Parks Library–Media Center PARKS Media Center: Media Collection (Vide 003 808)
Which Way Home (HBO Documentary Films); dir. Rebecca Cammisa
“A feature documentary that follows unaccompanied child migrants on their journey through Mexico as they try to reach the United States. We follow children like Olga and Freddy, 9-year old Hondurans, who are trying to reach their parents in the U.S. Children like Jose, a 10-year old El Salvadoran, who has been abandoned by smugglers and ends up alone in a Mexican detention center, and Kevin, a streetwise 14-year-old Honduran, whose mother hopes that he will reach the U.S.”  Parks Library–Media Center PARKS Media Center: Media Collection (Vide 003 792)

Trailer: Which Way Home


La Caminata / The journey; dir. by Jamie Meltzer
“Fed up with the mass migration of their community, the small Mexican town of Alberto creates a one-of-a-kind tourist attraction they call La Caminata, a simulated nighttime border crossing, complete with fake border patrol chasing balaclava-clad coyotes. The experience is a cross between adventure tourism and a way for participants, largely middle class Mexican tourists, to experience firsthand the hardships of the border crossing. La Caminata details the story of this unlikely attempt to save a small community, offering a powerful look at the effect of migration in home communities, and opening a view to the immigration debate on the other side.”
Parks Library–Media Center PARKS Media Center: Media Collection (Vide 006 793)

Children in No Man’s Land / Niños en tierra de nadie; dir. Anayansi Prado
“Relates “the story of Maria de Jesus (13) and her cousin Rene (12) as they attempt to cross the [Mexican-American Border Region] alone to reunite with their mothers in the Midwest. Focusing on minors crossing through the Sonora Desert area in Nogales, Arizona, this film explores every detail of these children’s journey as well as the journeys of other children we meet on the way.”
Parks Library–Media Center PARKS Media Center: Media Collection (Vide 003 787)

A Little Salsa on the Prairie: The Changing Character of Perry, Iowa
“Summary of the history of a rural Midwest community, particularly its industry, immigration and ethnicity. Includes the rise and fall of the railroad and emergence of meatpacking as its major employer in the 1960s; investigates and portrays changes in the economy, society, and physical environment that arose due to Latino immigration in the 1980s and 1990s.”  Parks Library–Media Center PARKS Media Center: Media Collection (Vide 003 389)

Trailer: A Little Salsa on the Prairie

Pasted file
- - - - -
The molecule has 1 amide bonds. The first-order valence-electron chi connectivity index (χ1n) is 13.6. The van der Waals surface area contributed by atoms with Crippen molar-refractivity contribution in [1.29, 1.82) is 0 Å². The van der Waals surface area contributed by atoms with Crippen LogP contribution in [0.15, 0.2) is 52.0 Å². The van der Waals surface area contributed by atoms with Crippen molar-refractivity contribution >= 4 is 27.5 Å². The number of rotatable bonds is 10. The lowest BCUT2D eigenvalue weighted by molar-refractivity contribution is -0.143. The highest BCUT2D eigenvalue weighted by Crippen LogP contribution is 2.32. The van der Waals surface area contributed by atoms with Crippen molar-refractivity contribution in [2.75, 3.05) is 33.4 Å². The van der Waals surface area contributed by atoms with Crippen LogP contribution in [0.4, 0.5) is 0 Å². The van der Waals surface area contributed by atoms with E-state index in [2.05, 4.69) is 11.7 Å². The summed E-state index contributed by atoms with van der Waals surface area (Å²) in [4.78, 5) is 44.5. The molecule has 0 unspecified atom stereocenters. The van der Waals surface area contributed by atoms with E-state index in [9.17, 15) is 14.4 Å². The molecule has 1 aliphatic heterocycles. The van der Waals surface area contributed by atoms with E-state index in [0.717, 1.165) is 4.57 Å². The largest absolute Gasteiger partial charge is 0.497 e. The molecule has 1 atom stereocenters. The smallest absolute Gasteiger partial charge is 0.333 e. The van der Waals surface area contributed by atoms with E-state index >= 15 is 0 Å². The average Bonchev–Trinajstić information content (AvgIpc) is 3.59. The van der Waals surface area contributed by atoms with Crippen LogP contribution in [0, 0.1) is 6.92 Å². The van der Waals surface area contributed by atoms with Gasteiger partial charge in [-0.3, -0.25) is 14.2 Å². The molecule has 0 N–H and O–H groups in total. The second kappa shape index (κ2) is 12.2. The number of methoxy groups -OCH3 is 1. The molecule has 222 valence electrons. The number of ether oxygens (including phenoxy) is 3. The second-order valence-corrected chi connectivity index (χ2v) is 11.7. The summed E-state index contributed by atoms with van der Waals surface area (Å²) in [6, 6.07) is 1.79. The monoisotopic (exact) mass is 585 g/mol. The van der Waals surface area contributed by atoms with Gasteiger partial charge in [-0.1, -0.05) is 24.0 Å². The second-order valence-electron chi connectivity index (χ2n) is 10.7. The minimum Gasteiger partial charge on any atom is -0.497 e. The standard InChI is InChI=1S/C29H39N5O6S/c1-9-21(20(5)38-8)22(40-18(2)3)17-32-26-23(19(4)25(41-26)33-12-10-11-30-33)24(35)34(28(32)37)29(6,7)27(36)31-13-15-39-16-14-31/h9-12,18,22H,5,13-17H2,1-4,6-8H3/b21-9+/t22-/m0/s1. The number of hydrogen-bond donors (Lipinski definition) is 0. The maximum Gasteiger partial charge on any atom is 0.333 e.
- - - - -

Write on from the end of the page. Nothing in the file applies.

Letters from the other side; dir. by Heather Courtney
“Heather Courtney’s film interweaves video letters carried across the U.S.-Mexico border by the film’s director with the personal stories of women left behind in post-NAFTA Mexico. The video letters provides a way for these women to communicate with both loved ones and strangers on the other side of the border, and illustrates an unjust truth – as an American Courtney can carry these video letters back and forth across a border that these women are not legally allowed to cross. Focusing on a side of the immigration story rarely told by the media or touched upon in the national debate, the film offers a fresh perspective, painting a complex portrait of families torn apart by economics, communities dying at the hands of globalization, and governments incapable or unwilling to do anything about it.”
Parks Library–Media Center PARKS Media Center: Media Collection (DVD 000 932)

De l’autre côté / From the other side; dir. by Chantal Akerman
“In images and interviews, this film examines the plight of poor Mexicans who try to emigrate to the United States illegally with the hope of a better life. U.S. attempts to stem the influx has forced immigrants to take dangerous routes to avoid detection, and many have died.”  In French, English, & Spanish, with English subtitles.  From renowned and prolific  Belgian filmmaker Chantal Akerman.
Parks Library–Media Center PARKS Media Center: Media Collection (Vide 006 494)

Del otro lado del cristal / On the other side of the glass (ICAIC)
“Documentary on “Operación Peter Pan,” during which thousands of Cuban children left Havana for Miami without their parents between 1960-1962.”  In Spanish, with English subtitles.  From the renowned Instituto Cubano de Arte e Industria Cinematográfica (ICAIC).
Parks Library–Media Center PARKS Media Center: Media Collection (Vide 003 389)

María Full of Grace; HBO Films, dir. Joshua Marston
“Maria, a poor Colombian teenager, is desperate to leave a soul-crushing job. She accepts an offer to transport packets of heroin – which she swallows – to the United States. The ruthless world of drug trafficking proves to be more than she bargained for.”  
Parks Library–Media Center PARKS Media Center: Media Collection (DVD 000 900)

[Trailer: María Full of Grace – now replaced by a playlist Motorcycle Diaries!]

Diarios de motocicleta / Motorcycle Diaries; dir. by Walter Salles
(Okay, this one does not fit our theme at all but I just noticed the Maria Full of Grace trailer has  been replaced by a video playlist that starts with a Motorcycle Diaries trailer.  Playlists – go figure!  You can skip ahead about 6 or 7 videos to view the Maria Full of Grace trailer, or enjoy viewing them all.  It’s quite an eclectic collection!  Just the same, we do own Motorcycle Diaries, which tells the tale of the young Ernesto “Che” Guevara who drives his motorcycle across Latin America, learning many life lessons and becoming politicized along the way.  Enjoy the beautiful music by Gustavo Santaolalla in this trailer! Hey, we own the cd of his soundtrack for the film as well:  Disc 004 205 in the Media Center!  Check it out!)